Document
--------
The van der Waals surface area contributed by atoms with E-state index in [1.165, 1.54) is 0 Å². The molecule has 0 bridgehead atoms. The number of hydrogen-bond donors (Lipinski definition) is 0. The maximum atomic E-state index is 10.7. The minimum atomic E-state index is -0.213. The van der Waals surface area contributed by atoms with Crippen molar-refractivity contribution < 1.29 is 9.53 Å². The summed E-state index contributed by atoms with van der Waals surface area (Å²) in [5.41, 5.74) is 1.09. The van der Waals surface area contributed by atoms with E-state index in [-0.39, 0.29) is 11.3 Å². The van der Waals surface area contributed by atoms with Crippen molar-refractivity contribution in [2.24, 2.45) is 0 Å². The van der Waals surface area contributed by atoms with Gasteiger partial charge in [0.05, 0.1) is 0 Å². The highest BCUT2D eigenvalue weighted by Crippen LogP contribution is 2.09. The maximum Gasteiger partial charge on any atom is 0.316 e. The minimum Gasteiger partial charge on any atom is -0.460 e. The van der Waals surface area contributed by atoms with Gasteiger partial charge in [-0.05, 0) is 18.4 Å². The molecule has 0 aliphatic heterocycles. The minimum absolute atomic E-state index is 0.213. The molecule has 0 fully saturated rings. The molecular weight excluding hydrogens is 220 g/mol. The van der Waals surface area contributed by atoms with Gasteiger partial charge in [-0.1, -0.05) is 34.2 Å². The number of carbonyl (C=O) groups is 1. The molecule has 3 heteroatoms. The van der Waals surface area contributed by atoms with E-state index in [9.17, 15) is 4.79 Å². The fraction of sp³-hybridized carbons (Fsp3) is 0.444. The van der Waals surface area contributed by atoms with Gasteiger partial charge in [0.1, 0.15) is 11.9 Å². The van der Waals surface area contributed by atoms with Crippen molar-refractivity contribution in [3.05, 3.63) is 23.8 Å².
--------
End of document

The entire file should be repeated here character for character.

The van der Waals surface area contributed by atoms with E-state index in [1.165, 1.54) is 0 Å². The molecule has 0 bridgehead atoms. The number of hydrogen-bond donors (Lipinski definition) is 0. The maximum atomic E-state index is 10.7. The minimum atomic E-state index is -0.213. The van der Waals surface area contributed by atoms with Crippen molar-refractivity contribution < 1.29 is 9.53 Å². The summed E-state index contributed by atoms with van der Waals surface area (Å²) in [5.41, 5.74) is 1.09. The van der Waals surface area contributed by atoms with E-state index in [-0.39, 0.29) is 11.3 Å². The van der Waals surface area contributed by atoms with Crippen molar-refractivity contribution in [2.24, 2.45) is 0 Å². The van der Waals surface area contributed by atoms with Gasteiger partial charge in [0.05, 0.1) is 0 Å². The highest BCUT2D eigenvalue weighted by Crippen LogP contribution is 2.09. The maximum Gasteiger partial charge on any atom is 0.316 e. The minimum Gasteiger partial charge on any atom is -0.460 e. The van der Waals surface area contributed by atoms with Gasteiger partial charge in [-0.05, 0) is 18.4 Å². The molecule has 0 aliphatic heterocycles. The minimum absolute atomic E-state index is 0.213. The molecule has 0 fully saturated rings. The molecular weight excluding hydrogens is 220 g/mol. The van der Waals surface area contributed by atoms with Gasteiger partial charge in [-0.1, -0.05) is 34.2 Å². The number of carbonyl (C=O) groups is 1. The molecule has 3 heteroatoms. The van der Waals surface area contributed by atoms with E-state index in [9.17, 15) is 4.79 Å². The fraction of sp³-hybridized carbons (Fsp3) is 0.444. The van der Waals surface area contributed by atoms with Gasteiger partial charge in [0.1, 0.15) is 11.9 Å². The van der Waals surface area contributed by atoms with Crippen molar-refractivity contribution in [3.05, 3.63) is 23.8 Å².